Brexit: New vote not ruled out despite Bercow decision

Theresa May arrives at church in SonningImage source, Reuters
Image caption,
With 10 days to go before Brexit, Theresa May will meet her cabinet on Tuesday

The government says it will try to get Theresa May's Brexit deal through the Commons, despite Speaker John Bercow throwing the process into doubt.

Brexit Secretary Stephen Barclay suggested a vote could take place next week - after Mrs May has sought a delay to Brexit from the EU.

Mr Bercow has ruled that the PM can not bring her deal back for a third vote without "substantial" changes.

The UK is due to leave the EU in 10 days with or without a deal.

The prime minister had hoped to have another try at getting MPs to back the withdrawal deal she has agreed with the EU this week - but Speaker Bercow effectively torpedoed that with his surprise intervention on Monday.

Stephen Barclay told BBC Radio 4's Today programme the Commons Speaker had made a "serious ruling" and ministers were giving it "serious consideration".

He said it was important to "respect the referee" and abide by his decisions - but, he added, Mr Bercow himself had said, in the past, that if Parliament was guided only by precedent then "nothing ever would change".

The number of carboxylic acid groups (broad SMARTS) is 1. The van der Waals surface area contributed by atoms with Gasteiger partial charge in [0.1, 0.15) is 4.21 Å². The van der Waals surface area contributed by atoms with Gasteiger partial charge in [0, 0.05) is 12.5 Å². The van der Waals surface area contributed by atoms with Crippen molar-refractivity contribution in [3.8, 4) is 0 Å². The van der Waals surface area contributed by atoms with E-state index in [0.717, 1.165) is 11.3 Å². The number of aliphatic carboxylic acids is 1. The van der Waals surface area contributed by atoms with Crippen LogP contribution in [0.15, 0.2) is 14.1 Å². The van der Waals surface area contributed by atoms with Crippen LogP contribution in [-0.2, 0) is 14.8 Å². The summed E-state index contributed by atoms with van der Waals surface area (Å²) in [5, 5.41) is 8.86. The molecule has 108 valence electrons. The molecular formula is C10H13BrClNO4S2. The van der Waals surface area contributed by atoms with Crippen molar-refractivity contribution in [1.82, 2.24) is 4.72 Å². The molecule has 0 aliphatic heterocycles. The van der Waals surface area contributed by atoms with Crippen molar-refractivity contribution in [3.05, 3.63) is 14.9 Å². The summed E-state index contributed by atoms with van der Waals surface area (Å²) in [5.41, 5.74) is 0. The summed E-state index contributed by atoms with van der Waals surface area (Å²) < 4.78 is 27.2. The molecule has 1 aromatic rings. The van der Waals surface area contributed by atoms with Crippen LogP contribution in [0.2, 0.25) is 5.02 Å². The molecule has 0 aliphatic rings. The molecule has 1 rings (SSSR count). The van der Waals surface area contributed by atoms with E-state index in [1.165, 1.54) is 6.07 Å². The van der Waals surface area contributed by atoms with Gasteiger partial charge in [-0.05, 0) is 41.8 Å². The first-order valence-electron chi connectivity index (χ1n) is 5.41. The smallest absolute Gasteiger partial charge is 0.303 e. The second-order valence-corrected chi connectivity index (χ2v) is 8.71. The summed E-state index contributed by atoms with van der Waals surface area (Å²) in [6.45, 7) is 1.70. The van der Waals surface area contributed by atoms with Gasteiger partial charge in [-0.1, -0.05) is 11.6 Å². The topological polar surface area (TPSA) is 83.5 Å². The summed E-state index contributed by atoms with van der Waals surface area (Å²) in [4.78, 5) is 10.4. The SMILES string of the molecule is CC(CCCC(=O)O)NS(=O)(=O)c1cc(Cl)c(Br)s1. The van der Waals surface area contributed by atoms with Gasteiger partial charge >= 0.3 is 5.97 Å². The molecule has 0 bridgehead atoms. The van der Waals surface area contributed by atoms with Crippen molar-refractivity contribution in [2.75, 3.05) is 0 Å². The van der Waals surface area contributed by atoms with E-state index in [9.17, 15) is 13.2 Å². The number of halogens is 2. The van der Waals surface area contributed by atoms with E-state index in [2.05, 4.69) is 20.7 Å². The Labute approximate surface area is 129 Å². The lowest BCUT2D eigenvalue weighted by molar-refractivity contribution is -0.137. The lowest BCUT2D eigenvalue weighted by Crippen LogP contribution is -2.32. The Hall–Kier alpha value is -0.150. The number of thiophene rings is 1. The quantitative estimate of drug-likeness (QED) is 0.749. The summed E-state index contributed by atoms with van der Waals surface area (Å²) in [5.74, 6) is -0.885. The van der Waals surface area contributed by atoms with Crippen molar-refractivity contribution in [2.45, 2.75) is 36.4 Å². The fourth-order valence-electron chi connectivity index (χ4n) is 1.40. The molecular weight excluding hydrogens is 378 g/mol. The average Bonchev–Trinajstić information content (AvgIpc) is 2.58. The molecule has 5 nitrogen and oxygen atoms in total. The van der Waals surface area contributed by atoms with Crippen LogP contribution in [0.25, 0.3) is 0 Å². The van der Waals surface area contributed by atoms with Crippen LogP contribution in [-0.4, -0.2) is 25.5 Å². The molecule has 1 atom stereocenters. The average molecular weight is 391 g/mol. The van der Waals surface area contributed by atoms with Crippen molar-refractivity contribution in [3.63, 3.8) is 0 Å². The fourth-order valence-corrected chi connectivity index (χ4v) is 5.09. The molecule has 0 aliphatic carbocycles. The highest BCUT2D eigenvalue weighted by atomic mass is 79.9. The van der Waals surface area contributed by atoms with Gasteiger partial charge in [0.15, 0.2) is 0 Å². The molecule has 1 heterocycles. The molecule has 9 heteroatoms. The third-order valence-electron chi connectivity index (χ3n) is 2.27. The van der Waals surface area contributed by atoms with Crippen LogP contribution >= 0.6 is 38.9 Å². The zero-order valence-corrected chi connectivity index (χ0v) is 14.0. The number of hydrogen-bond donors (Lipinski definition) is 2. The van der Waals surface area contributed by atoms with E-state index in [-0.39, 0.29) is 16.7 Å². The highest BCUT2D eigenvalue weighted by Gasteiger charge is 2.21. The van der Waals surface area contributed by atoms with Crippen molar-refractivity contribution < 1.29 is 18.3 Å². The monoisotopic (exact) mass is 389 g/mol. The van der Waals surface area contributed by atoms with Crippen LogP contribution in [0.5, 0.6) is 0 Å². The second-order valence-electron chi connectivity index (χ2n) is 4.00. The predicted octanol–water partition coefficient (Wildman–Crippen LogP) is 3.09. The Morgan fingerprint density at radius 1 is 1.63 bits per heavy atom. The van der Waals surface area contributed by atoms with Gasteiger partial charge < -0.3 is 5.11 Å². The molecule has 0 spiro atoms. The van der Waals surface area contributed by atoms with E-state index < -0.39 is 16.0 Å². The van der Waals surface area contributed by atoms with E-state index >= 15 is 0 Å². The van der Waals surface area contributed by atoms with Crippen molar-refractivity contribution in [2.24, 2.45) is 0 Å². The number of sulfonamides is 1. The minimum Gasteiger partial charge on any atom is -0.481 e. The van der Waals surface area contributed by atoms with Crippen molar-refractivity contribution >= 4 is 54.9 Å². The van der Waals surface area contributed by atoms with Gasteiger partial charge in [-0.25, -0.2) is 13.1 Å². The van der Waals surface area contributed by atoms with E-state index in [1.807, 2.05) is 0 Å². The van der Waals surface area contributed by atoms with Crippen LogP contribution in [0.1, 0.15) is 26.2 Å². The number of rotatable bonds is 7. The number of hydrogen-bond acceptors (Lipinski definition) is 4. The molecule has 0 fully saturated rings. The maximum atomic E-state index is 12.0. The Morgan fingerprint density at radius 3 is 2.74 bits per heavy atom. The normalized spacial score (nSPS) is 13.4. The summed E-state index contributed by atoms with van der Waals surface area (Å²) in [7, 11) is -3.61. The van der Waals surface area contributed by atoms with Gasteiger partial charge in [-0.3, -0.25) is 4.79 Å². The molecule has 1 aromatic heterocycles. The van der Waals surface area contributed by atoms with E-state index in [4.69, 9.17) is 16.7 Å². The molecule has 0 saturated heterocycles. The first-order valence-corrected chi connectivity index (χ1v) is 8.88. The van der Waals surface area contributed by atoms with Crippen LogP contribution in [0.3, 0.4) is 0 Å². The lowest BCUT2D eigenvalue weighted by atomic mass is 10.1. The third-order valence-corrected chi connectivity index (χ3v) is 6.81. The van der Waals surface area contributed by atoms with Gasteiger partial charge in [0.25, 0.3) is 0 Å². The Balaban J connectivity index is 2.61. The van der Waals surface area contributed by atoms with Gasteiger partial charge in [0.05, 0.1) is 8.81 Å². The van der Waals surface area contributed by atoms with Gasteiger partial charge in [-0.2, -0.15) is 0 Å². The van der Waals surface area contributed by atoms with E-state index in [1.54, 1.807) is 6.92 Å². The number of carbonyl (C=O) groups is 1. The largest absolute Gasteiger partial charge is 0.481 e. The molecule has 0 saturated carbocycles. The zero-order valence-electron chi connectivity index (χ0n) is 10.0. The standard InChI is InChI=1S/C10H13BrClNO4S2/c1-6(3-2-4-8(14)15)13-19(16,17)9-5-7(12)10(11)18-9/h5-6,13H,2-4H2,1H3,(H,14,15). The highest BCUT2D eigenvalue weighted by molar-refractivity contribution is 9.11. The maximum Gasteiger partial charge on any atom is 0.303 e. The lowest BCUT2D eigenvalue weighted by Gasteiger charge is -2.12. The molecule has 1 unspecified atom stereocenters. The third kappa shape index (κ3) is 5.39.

Mr Bercow cited a ruling from 1604 to justify his decision to block a third vote, after the PM's deal was rejected for a second time last week, by 149 votes.

Mr Barclay suggested that MPs would "find a way" to get another vote, if the government manages to persuade enough of them, including the 10 Democratic Unionists, to change their mind and back the deal.

He suggested it would also depend on Theresa May getting "clarity" from the EU on the "terms of an extension" to Brexit.

He accepted that there would now have to be a "short extension" to the Article 50 withdrawal process if the deal gets through Parliament, to get the necessary legislation through.

Mrs May is writing to European Council President Donald Tusk to ask for an extension.